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The history of alfalfa weed management

Barry Tickes and Steve Orloff Published on 28 March 2015
Alfalfa and a stack of hay

Weed management is a continual challenge for alfalfa producers. More money is typically spent on weed control than on insect or disease management in most years.

Weeds can reduce the vigor and stand density in seedling alfalfa. In established alfalfa, weeds reduce the forage quality and marketability of alfalfa. Many markets have near-zero tolerance for weeds without discounting the price of the hay significantly.

No one has a crystal ball to predict where we are headed when it comes to weed control and herbicide development in alfalfa, but it is often useful to look at where we have been to get a better sense of trends and where we may be headed.

Before 1960

The non-chemical weed control practices used before 1960 were the same as those used today. These included the use of weed-free seed; planting between peak periods for annual weed germination; properly leveled fields; keeping borders, ditches and ditch banks clean; timing cuttings to enhance crop vigor; summer fallow; cover crops; sheep grazing and other practices.

Some non-selective chemicals were also used at this time to control weeds around fields and within fields where particularly undesirable weeds, such as dodder, were present.

This included salts such as sodium chlorate and ammonium salts, oils and acids like boric, sulfuric and carbolic acids. Arsenicals including sodium arsenic trichloride and arsenic acids were also used.

1960 to 1970

Herbicides in the developmental stages in the ’50s began to be registered and used in the ’60s. Eptam (EPTC), Balan (benefin) and Chem Hoe (chlorpropham) were the first pre-emergent herbicides, and 2,4-DB and dinoseb were the first post-emergent herbicides used at this time.

Eptam was the first herbicide applied by chemigation, and it was used both preplant and on established alfalfa. Balan was the first dinitroanaline herbicide registered on alfalfa and is still on a limited scale today, while 2,4-DB was used in 1960 and is still widely used today.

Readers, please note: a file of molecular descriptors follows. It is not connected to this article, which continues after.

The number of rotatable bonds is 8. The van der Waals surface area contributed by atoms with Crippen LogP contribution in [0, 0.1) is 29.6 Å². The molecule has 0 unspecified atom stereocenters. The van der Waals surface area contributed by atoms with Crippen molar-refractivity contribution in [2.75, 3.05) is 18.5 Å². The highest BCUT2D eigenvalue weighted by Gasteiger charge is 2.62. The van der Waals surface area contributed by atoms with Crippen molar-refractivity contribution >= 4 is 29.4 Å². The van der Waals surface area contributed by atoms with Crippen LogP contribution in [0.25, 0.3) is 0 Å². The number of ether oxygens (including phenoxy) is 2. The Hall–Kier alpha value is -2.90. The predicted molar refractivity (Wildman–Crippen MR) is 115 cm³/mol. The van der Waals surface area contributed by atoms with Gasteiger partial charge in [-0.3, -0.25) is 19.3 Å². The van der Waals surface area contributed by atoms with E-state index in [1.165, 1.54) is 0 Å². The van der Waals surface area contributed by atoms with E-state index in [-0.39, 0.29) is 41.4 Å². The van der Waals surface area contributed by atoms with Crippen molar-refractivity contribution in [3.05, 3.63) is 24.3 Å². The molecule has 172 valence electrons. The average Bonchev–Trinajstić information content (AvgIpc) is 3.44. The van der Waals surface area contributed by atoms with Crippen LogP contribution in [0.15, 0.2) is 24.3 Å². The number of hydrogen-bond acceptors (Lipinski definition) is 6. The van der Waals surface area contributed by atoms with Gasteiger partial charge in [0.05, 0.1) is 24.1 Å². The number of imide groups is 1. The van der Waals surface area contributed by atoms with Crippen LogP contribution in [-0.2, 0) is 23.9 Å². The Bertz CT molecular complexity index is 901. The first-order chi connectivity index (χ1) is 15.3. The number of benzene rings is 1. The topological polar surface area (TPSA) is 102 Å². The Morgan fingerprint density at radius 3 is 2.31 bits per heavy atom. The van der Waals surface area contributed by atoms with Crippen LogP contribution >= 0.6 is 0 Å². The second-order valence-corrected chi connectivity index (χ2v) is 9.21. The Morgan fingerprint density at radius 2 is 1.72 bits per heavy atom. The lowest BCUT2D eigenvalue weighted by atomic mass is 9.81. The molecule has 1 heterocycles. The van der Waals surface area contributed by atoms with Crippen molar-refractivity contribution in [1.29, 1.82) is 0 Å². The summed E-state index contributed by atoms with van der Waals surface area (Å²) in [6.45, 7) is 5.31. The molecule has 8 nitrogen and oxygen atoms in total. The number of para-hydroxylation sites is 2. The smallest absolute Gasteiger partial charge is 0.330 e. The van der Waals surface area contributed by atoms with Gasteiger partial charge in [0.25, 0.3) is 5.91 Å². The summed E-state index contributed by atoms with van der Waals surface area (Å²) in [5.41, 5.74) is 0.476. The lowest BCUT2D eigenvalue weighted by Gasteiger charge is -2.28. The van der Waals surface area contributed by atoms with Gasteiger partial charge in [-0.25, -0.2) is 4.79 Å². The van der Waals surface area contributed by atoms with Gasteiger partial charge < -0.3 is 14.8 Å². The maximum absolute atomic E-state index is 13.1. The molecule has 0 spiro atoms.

1970 to 1980

New registrations continued this decade. Gramoxone, Tolban and Sencor were registered during this time period. Eptam, 2,4-D and dinoseb continued to be standards. Treflan EC was briefly registered for a Special Local Need, 24c for water-run applications in alfalfa for irrigation runs of 660 feet or less. This was prior to the development of TR-10, which worked much better; this registration was dropped in 1980.

1980 to 1990

This was a very active period of product testing and registration in alfalfa. Some of the registrations from this period continue to have a major impact on alfalfa weed control. Velpar (hexazinone), the soil-residual herbicide used on dormant alfalfa, was registered during this decade and remains a dominant herbicide in central and northern California and other Western states where the alfalfa has a winter dormant period.

Significant advances in selective grass control also occurred during this period. Treflan (trifluralin) granules were registered for pre- emergence control and the “over the top” products such as Poast (sethoxydim), Fusilade (fluazifop) and Select (clethodim) were developed and registered. Poast was first, followed by Select about 10 years later.

Fusillade was never registered in alfalfa. Treflan had been registered as an EC, and Treflan granules on a different granule formulation were tried earlier, but neither worked as well as this new formulation. Buctril (bromoxynil) and Kerb (pronamide) were also registered during this period, but their use was limited in some areas.

The problem with Buctril was a lack of crop safety in some areas (especially when applied under high temperature and sunlight intensity conditions) and was primarily only effective on small weeds. Reasons for the limited use of Kerb were leaching of the product below the germinating weed seed with flood irrigation, the cost of the product and its limited effectiveness on larger weeds, especially mustards.

1990 to 2000

The imidazolinone herbicides – Pursuit (imazethapyr), Scepter (imazaquin), Arsenal (imazapyr) – were registered during this decade. Pursuit, and later Raptor (imazamox), are still the standards for weed control in seedling alfalfa to this day. A broad spectrum of broadleaf weeds are controlled both pre-emergence and post-emergence with these herbicides.